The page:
U.S. equity markets have taken a battering in recent months amid trade war tensions, fears of an economic slowdown and Fed rate hikes – not to mention ongoing political uncertainty with the U.S. government shutdown.
David Kostin, chief U.S. equity strategist at Goldman Sachs, told CNBC Wednesday where he would recommend investing amid the current uncertainty.
"From a strategy perspective we want to focus on companies and industries that are less economically sensitive," he told CNBC's Joumanna Bercetche in London.
"So, the idea is that if the economy accelerates or re-accelerates, or deteriorates, what are some industries that have more stable characteristics? So look at the software industry in the U.S. – in 50 years, there has been only four quarters – out of 200 quarters – of negative real spending on software in the U.S. So, if you're looking for a stable business that is the nature of that business," he said.
"That's why some of the software companies where there's more of a recurring revenue stream is an attribute that we're looking for in this environment," he said, speaking from Goldman Sachs' global strategy conference.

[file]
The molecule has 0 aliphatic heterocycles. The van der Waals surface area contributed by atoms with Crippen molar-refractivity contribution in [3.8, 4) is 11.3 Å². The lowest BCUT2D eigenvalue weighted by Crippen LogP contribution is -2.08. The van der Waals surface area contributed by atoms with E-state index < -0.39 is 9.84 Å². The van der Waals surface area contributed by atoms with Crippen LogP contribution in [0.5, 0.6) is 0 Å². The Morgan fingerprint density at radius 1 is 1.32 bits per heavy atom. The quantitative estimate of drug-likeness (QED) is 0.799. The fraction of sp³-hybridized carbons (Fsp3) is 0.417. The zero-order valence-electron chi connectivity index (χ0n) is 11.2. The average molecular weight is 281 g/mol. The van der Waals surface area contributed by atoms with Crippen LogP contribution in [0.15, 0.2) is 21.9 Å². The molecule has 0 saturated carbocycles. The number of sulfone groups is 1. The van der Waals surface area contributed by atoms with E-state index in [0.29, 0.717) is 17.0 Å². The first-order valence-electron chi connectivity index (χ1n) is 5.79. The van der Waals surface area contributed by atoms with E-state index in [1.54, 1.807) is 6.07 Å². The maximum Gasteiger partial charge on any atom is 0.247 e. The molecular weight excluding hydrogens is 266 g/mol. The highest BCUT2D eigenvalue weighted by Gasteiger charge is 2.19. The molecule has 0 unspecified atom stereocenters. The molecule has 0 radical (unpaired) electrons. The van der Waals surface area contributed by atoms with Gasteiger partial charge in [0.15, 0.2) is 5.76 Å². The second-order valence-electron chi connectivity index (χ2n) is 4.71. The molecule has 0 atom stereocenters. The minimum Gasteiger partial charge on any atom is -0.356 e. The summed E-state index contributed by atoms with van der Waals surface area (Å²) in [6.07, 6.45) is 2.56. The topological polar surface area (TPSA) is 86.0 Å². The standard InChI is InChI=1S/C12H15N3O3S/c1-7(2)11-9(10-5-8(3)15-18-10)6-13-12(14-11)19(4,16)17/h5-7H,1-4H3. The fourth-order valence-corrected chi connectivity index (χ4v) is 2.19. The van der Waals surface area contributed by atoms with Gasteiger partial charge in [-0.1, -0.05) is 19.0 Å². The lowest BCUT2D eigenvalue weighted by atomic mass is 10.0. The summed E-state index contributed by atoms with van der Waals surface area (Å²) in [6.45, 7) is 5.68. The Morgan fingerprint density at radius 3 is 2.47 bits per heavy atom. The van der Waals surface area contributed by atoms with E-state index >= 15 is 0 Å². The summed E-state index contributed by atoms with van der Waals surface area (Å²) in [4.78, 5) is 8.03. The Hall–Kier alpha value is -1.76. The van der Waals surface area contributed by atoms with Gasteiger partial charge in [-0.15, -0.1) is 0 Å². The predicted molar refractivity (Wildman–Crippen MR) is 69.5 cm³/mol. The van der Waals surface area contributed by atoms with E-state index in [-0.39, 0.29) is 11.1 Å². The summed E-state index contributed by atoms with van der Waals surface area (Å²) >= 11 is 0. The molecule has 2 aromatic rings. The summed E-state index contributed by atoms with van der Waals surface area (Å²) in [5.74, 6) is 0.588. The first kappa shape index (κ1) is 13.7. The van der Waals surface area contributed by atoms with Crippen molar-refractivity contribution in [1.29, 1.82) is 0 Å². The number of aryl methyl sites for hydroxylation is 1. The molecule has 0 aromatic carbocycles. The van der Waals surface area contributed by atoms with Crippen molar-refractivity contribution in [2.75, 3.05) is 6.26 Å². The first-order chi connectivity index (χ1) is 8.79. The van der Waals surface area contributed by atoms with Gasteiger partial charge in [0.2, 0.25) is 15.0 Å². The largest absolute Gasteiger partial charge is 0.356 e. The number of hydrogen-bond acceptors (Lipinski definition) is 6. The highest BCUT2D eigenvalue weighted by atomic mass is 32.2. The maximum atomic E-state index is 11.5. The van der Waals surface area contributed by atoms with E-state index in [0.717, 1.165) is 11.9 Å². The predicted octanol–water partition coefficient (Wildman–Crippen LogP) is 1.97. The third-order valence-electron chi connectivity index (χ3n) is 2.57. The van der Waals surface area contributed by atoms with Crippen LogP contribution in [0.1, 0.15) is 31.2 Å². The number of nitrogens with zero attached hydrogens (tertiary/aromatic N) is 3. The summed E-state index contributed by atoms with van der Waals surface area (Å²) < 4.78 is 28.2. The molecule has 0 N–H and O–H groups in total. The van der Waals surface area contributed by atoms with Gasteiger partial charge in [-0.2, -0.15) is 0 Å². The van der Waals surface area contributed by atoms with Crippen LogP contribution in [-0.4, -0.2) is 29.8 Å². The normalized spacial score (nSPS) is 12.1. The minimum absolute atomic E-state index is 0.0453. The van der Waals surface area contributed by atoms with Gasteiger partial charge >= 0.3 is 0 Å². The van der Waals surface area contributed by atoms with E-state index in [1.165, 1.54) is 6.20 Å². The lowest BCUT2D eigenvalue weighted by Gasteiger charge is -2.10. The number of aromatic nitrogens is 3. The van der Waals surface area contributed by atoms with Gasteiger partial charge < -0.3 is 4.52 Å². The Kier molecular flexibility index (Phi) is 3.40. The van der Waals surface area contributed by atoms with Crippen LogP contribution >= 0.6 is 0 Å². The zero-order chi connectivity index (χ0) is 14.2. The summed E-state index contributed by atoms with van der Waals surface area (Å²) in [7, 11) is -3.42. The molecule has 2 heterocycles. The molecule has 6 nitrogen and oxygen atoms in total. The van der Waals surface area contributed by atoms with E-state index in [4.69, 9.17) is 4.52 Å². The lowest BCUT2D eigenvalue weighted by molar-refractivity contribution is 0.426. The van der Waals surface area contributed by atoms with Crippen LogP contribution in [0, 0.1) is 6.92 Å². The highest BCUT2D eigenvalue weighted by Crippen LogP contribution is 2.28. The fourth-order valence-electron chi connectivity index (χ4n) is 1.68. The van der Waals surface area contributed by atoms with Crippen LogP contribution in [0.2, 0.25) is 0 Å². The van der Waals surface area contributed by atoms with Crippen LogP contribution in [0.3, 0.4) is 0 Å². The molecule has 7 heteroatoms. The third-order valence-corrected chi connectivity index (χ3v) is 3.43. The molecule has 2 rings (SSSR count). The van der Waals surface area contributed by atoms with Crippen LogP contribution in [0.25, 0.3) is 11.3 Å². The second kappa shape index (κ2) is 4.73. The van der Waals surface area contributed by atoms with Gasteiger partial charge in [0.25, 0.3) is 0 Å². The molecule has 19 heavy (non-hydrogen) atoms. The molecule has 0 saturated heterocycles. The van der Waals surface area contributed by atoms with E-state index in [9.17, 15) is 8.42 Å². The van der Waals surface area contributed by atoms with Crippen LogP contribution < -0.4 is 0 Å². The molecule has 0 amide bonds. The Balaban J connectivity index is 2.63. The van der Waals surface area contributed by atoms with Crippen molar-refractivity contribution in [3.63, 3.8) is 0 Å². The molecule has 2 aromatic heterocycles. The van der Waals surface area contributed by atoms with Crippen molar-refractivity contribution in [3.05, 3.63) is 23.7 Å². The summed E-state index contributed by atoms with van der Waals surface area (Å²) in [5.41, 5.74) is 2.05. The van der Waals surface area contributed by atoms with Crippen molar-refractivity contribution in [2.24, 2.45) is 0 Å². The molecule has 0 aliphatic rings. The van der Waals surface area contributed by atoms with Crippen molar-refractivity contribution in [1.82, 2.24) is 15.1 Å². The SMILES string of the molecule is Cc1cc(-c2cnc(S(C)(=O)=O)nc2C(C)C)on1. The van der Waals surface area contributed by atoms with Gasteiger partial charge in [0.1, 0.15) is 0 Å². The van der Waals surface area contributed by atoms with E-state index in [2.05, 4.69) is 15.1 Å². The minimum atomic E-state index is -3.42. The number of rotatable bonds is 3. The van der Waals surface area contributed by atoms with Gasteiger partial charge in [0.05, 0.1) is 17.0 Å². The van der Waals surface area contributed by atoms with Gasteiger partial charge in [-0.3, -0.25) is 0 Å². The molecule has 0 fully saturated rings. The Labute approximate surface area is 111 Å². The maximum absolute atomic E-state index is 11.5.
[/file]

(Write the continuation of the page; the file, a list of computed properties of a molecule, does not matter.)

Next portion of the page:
Government policy and Fed rate hiking policy are the biggest risks in the immediate term, Kostin said, but he said equity valuations look "reasonably attractive."
He said software companies were "shifting more and more of their business revenue mix towards recurring revenues – (so) that's an area to focus on," he said.
A recurring revenue model is based on ongoing regular payments for a service or a product as opposed to one-time payment. More and more software companies are moving towards this model in order to ensure stability of profit streams.
A number of software companies rely on revenue from recurring services like cloud subscriptions.